Anthony's Film Review



Monty Python's Flying Circus
(TV Series, 1969-1974)



And now for something completely different and entertaining...

Monty Python's Flying Circus makes absolutely no sense. I mean this in a good way. It is a British TV sketch comedy show considered a classic among connoisseurs. The six members of the Monty Python troupe - John Cleese, Eric Idle, Graham Chapman, Terry Jones, Michael Palin, and Terry Gilliam - make us laugh with a type of humor that you rarely see: nonsensical humor. Each episode is unstructured, eccentric, silly, chaotic, random, and surreal. But most importantly, it's funny. Think of the show as Surrealism and Dadaism crashing into your TV set.

If you watch the show expecting some kind of typical order, you won't understand the appeal. You have to think of the show as like a dream. How many times have you dreamt of something, recall it upon waking up, and laugh at how unrealistic and absurd it is? This is why the humor of Monty Python is best described as surrealistic humor. The concepts in the sketches make no sense in reality, yet they can be funny if you just go with the flow and see where it takes you. The sketches often transition smoothly from one to the next by little steps, like a train of thought. Sometimes, there's an abrupt change, which would be considered relatively unusual on the show. Hence, the catchphrase "And now for something completely different."

Consider, for example, the Argument Clinic sketch. Michael Palin goes to a place where he pays money just to argue with someone. Once he is in John Cleese's office, they argue about the definition of an argument. Now, this is clearly a nonsensical situation, but it's hilarious because you accept the scene as it is and just see how it plays out. Another great example is the Funniest Joke in the World. It involves a joke that is so funny that anyone reading or hearing it will laugh and die. It progresses from a police investigation to the militaristic use of the joke against the Germans. Another concept that won't happen in real life, but it's very funny when you just go with the flow.

The sketches make fun of everything. What's really amusing is how they tend to poke fun of the finer aspects of British culture and many historical figures. Expect to see Karl Marx in a discussion forum/quiz show, goofy members of the Spanish Inquisition, a scientist presenting a theory about the brontosaurus, a government agency for people who walk funny, Pablo Picasso in a bicycle race, and architects with models of dangerous buildings. Besides surreal, the humor of Monty Python can also be considered intellectual, because it ridicules but appeals to members of scholarly circles.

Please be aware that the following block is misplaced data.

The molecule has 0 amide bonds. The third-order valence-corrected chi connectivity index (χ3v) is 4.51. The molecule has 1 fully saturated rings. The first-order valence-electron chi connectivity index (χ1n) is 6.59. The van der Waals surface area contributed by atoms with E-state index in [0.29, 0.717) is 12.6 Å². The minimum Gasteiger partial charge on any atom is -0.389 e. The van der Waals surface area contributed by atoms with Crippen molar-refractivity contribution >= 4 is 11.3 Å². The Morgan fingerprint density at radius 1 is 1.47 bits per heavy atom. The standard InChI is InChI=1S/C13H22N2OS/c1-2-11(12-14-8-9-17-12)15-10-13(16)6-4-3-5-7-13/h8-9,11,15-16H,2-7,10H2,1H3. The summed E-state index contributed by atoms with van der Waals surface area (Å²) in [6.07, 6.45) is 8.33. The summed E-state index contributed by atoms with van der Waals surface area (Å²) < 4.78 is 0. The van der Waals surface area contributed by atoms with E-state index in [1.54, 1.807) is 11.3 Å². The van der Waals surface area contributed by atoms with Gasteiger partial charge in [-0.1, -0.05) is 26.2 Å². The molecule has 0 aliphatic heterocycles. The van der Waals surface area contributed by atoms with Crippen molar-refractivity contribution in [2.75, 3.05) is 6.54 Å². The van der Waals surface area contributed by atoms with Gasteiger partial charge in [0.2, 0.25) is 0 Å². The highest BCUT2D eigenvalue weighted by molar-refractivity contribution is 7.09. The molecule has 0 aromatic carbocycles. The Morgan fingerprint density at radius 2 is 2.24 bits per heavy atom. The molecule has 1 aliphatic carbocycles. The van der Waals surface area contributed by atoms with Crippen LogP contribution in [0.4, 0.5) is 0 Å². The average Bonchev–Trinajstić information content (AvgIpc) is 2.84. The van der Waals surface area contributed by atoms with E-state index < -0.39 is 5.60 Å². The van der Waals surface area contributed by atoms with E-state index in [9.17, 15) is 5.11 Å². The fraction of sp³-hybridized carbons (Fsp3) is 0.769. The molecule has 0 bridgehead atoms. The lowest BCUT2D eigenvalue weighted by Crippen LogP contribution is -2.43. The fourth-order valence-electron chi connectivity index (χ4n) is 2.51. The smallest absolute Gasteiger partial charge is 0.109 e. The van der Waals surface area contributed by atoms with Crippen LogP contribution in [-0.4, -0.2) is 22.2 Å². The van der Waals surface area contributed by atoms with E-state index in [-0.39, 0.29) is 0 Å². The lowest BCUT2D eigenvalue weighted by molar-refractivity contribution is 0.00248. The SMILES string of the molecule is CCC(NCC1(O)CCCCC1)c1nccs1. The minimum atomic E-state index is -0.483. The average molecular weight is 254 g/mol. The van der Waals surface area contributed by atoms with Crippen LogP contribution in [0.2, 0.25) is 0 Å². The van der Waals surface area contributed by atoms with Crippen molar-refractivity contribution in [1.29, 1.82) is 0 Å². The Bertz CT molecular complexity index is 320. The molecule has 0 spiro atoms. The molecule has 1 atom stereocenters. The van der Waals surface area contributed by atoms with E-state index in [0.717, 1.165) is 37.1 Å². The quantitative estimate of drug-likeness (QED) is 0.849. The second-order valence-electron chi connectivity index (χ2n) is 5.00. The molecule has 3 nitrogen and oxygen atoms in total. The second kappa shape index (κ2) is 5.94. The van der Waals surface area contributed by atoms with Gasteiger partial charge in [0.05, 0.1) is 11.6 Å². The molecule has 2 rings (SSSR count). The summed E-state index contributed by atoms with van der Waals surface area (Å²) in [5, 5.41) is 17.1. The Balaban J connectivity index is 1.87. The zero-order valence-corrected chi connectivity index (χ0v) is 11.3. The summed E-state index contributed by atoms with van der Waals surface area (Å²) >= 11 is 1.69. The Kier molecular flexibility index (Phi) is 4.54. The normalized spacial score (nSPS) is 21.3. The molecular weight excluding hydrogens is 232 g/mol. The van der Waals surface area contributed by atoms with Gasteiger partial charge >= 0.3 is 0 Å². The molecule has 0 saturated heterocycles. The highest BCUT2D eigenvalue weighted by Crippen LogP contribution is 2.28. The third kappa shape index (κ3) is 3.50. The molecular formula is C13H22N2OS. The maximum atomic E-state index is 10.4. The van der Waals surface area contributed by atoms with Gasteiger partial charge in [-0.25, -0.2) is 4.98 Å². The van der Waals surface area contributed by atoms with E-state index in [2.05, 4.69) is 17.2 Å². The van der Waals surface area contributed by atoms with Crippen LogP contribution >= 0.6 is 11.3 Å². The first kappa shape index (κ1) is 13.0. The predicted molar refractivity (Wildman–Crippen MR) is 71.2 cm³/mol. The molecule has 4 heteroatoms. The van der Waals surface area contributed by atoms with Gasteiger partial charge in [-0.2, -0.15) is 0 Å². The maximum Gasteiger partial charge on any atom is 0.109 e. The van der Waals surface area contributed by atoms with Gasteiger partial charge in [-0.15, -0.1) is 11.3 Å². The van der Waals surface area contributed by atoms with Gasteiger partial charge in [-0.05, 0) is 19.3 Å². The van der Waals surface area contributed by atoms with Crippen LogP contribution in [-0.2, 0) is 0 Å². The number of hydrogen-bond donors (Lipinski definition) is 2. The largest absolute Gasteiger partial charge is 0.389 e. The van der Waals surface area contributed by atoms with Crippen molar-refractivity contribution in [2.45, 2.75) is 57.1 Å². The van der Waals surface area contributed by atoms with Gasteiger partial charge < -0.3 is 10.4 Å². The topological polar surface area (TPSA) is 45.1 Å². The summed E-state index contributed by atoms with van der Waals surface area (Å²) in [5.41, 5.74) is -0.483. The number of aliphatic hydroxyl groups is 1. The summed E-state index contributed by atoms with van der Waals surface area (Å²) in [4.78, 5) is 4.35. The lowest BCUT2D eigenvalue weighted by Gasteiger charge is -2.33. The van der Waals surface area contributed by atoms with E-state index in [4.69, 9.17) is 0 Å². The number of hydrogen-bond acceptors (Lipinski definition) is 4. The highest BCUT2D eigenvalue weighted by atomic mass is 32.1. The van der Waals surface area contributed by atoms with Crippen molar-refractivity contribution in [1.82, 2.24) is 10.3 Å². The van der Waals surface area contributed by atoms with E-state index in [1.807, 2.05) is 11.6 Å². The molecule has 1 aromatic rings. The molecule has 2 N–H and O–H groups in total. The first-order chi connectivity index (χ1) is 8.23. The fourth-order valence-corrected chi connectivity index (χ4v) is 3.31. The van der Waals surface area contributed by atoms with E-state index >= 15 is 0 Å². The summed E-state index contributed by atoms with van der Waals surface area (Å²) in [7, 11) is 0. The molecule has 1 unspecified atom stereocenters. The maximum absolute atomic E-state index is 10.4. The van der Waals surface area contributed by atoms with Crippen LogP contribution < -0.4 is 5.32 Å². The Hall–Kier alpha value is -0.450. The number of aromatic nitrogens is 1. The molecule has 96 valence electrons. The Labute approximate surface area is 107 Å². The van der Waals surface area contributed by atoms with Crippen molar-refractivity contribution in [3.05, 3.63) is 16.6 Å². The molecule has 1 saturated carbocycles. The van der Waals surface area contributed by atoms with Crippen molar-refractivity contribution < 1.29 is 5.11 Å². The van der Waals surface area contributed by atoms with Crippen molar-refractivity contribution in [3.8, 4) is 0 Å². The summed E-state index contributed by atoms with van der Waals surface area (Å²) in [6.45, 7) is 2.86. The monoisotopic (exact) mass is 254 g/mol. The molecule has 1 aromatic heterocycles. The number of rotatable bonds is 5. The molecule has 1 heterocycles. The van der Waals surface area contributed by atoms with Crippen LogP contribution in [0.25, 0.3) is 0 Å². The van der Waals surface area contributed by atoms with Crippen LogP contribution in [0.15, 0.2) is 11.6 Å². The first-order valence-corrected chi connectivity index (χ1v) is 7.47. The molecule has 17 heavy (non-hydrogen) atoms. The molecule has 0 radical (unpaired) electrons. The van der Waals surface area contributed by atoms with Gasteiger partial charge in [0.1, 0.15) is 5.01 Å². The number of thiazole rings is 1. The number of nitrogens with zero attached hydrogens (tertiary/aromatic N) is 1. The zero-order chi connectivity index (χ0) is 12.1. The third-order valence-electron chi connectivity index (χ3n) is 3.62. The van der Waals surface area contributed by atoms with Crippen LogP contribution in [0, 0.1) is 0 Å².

It doesn't mean that Monty Python only satirizes high society. They also make you laugh with anything that is totally ridiculous and over the top. You'll also enjoy a cafe that serves a lot of spam, a song by a transvestite lumberjack, a dead parrot that a pet shop owner still thinks is alive, a contest involving upper-class twits, pantomime horses in a James Bond spoof, a man with a tape recorder up his nose, impersonations by historical figures, old ladies reenacting the attack on Pearl Harbor in the form of mud wrestling, a karate class instructing on defense against fruit, and how not to be seen or else be killed. While we're at it, let's throw in some funny stop-motion animation sequences by Terry Gilliam, who is least seen in front of the camera but has contributed much to the animated portion of the show.

The debut sketch of a ragged old man struggling his way towards the camera just to say a single introduction word before the title sequence marks a milestone in the history of comedy. Many comedians and fans of comedy can say that Monty Python has changed the way people look at comedy. After seeing all of the episodes of this show, I can sort of see why. It can make you laugh in ways you don't expect. For me, I laughed really hard at many of the sketches. Some didn't really make me laugh much, but I can still appreciate their intelligent approach to humor, not to mention the actors' terrific performances in whatever role they play during every sketch. With all of this, viewing all of the episodes of Monty Python's Flying Circus was a pleasure. Now I know why it's a classic among fans.

Anthony's Rating:








For more information about Monty Python's Flying Circus, visit the Internet Movie Database.

In addition, check out my reviews of the following:

Monty Python in Film Monty Python on Television
  • Monty Python's Flying Circus

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